How Ecopreneurs Alleviate Poverty in Africa

At just 16 years old, YELI founder Andrew Mupuya recognized a need in the Ugandan market for paper bags. The Ugandan government had recently discussed banning plastic bags to alleviate plastic pollution that results in environmental degradation. Starting Yeli with just $14 in 2008, Mupuya now employs more than 50 locals at his growing business.

Businesses that are locally owned, like YELI, most often end up paying employees fair wages as there isn’t some CEO overseas collecting a huge salary. Rather than outsourcing to the cheapest manufacturer out there like many megacorporations, locally owned businesses employ locals in the area, aiding in steady job creation to help lift people out of poverty. Additionally, YELI makes a majority of its products from recycled paper and promotes the importance of reusing and recycling as much as possible.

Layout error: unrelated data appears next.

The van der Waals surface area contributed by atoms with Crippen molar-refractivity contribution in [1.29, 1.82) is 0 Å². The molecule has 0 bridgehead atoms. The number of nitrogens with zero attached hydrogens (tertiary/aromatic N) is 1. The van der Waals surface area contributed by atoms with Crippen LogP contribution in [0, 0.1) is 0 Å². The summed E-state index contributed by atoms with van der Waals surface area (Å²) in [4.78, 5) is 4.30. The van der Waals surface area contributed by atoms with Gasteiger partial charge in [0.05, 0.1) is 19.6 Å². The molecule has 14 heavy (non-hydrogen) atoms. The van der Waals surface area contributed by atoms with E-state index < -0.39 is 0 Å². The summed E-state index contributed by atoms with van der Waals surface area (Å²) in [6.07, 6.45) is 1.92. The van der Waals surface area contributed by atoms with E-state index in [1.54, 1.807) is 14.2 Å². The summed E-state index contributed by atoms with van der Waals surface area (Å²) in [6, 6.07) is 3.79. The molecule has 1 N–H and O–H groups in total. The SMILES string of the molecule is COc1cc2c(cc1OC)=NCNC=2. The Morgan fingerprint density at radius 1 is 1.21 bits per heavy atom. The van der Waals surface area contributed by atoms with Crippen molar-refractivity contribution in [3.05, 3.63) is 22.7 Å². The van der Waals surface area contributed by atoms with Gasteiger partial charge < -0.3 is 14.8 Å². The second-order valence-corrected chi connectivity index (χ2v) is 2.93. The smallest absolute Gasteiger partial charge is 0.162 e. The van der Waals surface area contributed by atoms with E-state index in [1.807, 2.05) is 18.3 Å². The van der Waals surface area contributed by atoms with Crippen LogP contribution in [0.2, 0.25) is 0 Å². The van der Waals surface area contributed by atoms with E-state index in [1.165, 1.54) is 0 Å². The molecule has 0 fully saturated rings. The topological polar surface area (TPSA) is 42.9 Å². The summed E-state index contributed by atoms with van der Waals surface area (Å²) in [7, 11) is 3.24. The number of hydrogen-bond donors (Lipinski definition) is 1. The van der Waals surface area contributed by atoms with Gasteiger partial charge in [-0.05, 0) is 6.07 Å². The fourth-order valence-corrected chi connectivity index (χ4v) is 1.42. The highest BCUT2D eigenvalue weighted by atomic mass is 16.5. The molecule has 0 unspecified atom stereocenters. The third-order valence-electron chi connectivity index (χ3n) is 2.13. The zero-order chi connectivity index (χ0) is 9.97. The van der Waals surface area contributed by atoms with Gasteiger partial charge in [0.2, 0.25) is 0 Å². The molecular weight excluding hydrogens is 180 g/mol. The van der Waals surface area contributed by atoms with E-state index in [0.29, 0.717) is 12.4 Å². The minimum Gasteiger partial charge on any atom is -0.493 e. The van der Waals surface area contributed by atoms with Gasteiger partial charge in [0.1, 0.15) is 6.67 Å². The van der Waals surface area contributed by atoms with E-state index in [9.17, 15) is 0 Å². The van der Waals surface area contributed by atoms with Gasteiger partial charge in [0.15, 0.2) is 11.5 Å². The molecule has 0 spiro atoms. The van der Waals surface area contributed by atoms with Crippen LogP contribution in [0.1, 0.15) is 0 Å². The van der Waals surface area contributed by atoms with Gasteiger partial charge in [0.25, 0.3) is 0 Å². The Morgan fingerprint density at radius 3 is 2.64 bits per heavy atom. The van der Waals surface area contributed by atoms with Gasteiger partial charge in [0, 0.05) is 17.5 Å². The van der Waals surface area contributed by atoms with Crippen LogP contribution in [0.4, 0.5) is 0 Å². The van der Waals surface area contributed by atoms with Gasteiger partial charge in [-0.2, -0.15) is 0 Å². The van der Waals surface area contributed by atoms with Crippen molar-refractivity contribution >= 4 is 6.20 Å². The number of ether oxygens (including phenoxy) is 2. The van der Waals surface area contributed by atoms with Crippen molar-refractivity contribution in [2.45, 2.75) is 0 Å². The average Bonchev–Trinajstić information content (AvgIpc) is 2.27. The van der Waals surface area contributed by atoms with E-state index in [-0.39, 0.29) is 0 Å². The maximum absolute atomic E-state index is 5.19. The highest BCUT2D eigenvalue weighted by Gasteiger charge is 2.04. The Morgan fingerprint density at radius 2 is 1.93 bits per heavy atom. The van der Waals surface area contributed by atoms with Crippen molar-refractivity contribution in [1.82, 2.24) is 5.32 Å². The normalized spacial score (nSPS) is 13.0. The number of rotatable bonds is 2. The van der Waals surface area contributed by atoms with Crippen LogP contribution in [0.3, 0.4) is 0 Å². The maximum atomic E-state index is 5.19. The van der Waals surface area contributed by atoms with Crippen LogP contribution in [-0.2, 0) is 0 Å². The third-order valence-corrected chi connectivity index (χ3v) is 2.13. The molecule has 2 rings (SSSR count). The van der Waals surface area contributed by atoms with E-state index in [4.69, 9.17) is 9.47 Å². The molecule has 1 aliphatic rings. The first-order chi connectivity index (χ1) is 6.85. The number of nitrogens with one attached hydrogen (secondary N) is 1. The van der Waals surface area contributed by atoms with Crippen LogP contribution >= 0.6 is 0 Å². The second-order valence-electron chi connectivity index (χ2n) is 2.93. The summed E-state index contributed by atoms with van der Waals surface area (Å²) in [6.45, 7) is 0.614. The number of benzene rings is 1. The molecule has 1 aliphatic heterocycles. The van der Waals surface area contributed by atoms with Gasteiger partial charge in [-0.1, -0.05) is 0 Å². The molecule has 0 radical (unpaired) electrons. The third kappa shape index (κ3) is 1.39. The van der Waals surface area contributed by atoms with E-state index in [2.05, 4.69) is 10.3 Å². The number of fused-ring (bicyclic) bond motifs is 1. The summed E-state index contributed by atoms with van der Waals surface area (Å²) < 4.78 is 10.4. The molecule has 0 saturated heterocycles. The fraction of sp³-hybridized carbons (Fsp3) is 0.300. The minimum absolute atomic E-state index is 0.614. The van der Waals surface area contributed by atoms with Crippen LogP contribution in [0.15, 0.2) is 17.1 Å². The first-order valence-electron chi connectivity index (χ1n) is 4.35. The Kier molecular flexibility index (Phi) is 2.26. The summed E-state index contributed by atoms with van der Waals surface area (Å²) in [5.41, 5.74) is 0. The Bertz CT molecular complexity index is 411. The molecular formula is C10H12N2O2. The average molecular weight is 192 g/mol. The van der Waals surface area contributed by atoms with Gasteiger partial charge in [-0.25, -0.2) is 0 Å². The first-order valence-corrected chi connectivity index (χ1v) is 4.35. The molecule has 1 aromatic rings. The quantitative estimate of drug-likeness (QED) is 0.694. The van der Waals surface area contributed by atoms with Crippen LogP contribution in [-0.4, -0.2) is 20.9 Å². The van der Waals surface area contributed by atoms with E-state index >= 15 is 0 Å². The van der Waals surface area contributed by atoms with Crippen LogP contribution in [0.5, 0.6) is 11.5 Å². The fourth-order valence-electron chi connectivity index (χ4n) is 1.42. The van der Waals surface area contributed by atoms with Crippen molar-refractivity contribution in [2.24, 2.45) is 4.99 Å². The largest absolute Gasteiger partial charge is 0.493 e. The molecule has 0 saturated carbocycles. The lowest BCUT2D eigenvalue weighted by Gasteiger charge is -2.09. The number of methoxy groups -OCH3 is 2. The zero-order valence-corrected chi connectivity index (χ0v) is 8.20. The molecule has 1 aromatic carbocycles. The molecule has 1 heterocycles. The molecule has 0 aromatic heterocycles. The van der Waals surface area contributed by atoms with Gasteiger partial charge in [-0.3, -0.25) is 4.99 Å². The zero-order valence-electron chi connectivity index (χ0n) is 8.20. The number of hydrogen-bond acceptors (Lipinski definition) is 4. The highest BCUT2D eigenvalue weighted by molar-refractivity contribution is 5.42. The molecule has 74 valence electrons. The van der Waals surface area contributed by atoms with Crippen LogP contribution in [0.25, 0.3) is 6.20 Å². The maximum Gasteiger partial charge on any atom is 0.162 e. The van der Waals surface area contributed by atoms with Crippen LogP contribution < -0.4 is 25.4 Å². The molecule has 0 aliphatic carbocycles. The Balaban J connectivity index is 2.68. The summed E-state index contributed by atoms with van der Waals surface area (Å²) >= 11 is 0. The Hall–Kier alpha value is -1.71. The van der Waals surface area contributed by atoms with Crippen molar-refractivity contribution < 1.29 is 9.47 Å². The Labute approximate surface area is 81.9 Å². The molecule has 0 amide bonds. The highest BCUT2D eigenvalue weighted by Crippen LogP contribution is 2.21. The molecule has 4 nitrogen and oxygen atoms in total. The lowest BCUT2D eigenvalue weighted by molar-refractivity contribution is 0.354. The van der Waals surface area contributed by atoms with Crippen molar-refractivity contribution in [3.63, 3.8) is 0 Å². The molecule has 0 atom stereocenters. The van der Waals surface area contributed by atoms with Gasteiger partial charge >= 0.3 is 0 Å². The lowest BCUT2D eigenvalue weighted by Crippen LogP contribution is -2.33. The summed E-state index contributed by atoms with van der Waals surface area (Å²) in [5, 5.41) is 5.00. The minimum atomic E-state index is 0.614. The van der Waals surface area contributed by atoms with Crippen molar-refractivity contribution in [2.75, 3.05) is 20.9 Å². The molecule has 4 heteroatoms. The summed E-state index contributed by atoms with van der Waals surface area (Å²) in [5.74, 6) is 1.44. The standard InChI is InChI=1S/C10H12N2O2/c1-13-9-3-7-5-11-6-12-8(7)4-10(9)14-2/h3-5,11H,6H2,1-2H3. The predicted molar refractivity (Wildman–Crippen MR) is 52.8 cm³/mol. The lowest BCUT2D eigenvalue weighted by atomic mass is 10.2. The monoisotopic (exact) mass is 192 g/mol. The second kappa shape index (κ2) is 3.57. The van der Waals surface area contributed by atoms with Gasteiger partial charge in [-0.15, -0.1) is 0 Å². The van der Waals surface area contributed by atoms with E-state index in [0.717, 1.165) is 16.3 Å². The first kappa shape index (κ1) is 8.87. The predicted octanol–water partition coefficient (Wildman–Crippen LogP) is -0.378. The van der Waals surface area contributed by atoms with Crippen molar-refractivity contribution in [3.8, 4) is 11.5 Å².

Plastic bags never really biodegrade, they just break into smaller and smaller pieces (microplastics) polluting our waters and creating the possibility of health problems. Paper bags, alternatively, are recyclable and compostable, an eco-friendly option for carrying things that won’t pollute our planet eternally.